Whether you wear them year-round or are attending a winter wedding, there are a number of reasons (and ways) to wear boots with a suit. Collectively called “dress boots,” despite there being no real definition, the below boots offer a refined take on classic silhouettes: Chelsea, Cowboy, Chukka, and beyond. They’re a step above your basic Timberlands, that’s for sure.
What Are Dress Boots?
A dress boot is, well, what you make it. While all-leather cap-toe boots — the taller cousin of cap-toe Oxfords — are a clear favorite for formal affairs, dress codes are more relaxed now than ever, and as long as you don’t wear your duck, muck or work boots to that upcoming wedding, you should be fine. Instead, opt for a finer boot with a less pronounced outsole, a leather (or sometimes suede) upper in a rich, dark color.
There are exceptions to these admittedly loose rules, but leather almost always looks best — and most elegant. If you add a rubber sole, for example, you trade some of that elegance for enhanced durability (and comfort, of course). That being said, if these boots are being saved for the occasional wedding, super-formal work stuff or other non-negotiable events, you don’t necessarily need to sell yourself short and get a hybridized boot. Go all leather, and embrace for an influx of compliments at your next cocktail hour.
Can You Wear Boots with a Suit?
Yes. Look no further than menswear expert Sid Mashburn’s bottom half: the designer often wears Chelsea boots with his suits, a look, that with the proper trousers, creates a streamlined silhouette from head to toe.
Just ask bespoke suitmaker Jake Meuser. A few years ago, we asked him about the boots he had on, a pair of plain black Chelsea boots: “I’ve had these black Chelsea boots for years now,” he said. “My style has always been a mix of classic and more relaxed. I tend to wear jeans with a nice jacket so a pair of good Chelsea boots is perfect. Alternatively, they also work when I wear with a suit and tie.”
David Coggins (author, writer, fly fisherman) agrees. “You can definitely wear boots with a suit, if you’ve got a strong personality and you get the proportions right,” he says. “Chelsea boots can look great, but they’re narrow so they look better with a narrower trouser.”
If you’re not up for it, he says that the “suede loafers from Alden are a great winter option.” They might not be as buttoned-up, but they work, he explains. “They are a less dressy option, but look terrific with flannel or corduroy. They give the appearance that you just came from your country estate, whether you have a county estate or not.”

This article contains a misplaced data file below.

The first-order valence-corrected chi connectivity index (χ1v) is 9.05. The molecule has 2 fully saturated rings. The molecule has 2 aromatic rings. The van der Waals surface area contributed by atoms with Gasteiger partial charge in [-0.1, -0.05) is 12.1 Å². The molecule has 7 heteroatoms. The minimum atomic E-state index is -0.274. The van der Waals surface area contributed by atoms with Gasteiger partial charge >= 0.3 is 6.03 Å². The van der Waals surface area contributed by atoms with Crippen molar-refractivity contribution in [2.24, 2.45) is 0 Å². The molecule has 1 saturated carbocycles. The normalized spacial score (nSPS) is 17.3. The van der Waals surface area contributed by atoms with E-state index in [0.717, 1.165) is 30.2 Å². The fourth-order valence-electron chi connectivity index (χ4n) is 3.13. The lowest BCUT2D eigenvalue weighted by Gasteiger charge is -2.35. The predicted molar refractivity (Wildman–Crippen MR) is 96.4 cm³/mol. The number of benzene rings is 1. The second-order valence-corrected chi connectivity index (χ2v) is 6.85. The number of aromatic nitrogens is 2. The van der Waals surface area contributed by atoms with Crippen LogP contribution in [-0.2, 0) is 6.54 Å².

How to Style Dress Boots
“When it comes to [footwear], stick to black, dark brown or other warm brown tones, like heritage-inspired tan leather for vintage appeal,” an expert at the UK’s Suit Direct says. When on, they shouldn’t offer too much contrast — meaning they shouldn’t stick out. But that also doesn’t mean you should bury your boots with wide-leg (or ill-fitting) trousers. “[Your pants] should just graze the top of your shoes, or even leave a small gap. Trousers that are too long will bunch up and spill over your shoe – so make sure you know your leg measurements.”
Wearing a shorter pant leg offers opportunity to show off your boots, but if you’re feeling shy, a standard-length pant will offer quite the surprise when your pant leg rises, especially if you’re wearing cowboy boots.
How to Care for Dress Boots
- Grab some gloves: Some polishes, creams and cleaners that treat leather able to stain your skin, and some have even harsher chemicals, which you definitely wouldn’t want to come into contact with bare skin.
- Clean your shoes: You never want to polish a dirty shoe; that’ll just damage the leather further and you’ll end up with an uneven polish. Brushing in quick, back-and-forth motions, clean across the entire surface of the shoe.
- Add the protective polish: Whether you use or cream, a little goes a long way. Apply it in circular motions, being careful not to overdo it.
- Brush and buff: Using the brush in a similar way to when you first cleaned off your shoes, brush off any extra cream.
- Heat it up and shine away: Take a cotton rag, one end in each hand, and quickly pull it back and forth, dragging it over the leather. This buffing process uses friction to create heat, which better bonds the polish to the leather, creating a finer shine.
Want further instructions? Refer to our guide to cleaning and polishing leather boots.
- Uppers stay dry: Your suede boots should remain dry throughout the entire cleaning process.
- Clean your soles: Apply a bit of cleaning solution to the sole. Scrub the soles using a magic eraser, toothbrush or paper towel depending on the extent of the stain or scuff. Immediately wipe the soap off and dry the sole, all while being sure not to swipe excess soap onto the suede material.
- Brush the suede: Next, gently brush any stained or scuffed suede with your suede brush. Doing so will remove most surface-level issues.
- Erase deep stains: For deeper dings, use a crepe block eraser. Rub in a linear motion until the stain fades.
- Fix the texture: Use an eraser (like a Nubuck Nap Restorer) to revive the suede’s natural texture.
Not making sense? Follow our guide to cleaning fussy suede shoes.
R.M. Williams Comfort Craftsman boot
Johnston & Murphy Meade Cap Toe Boot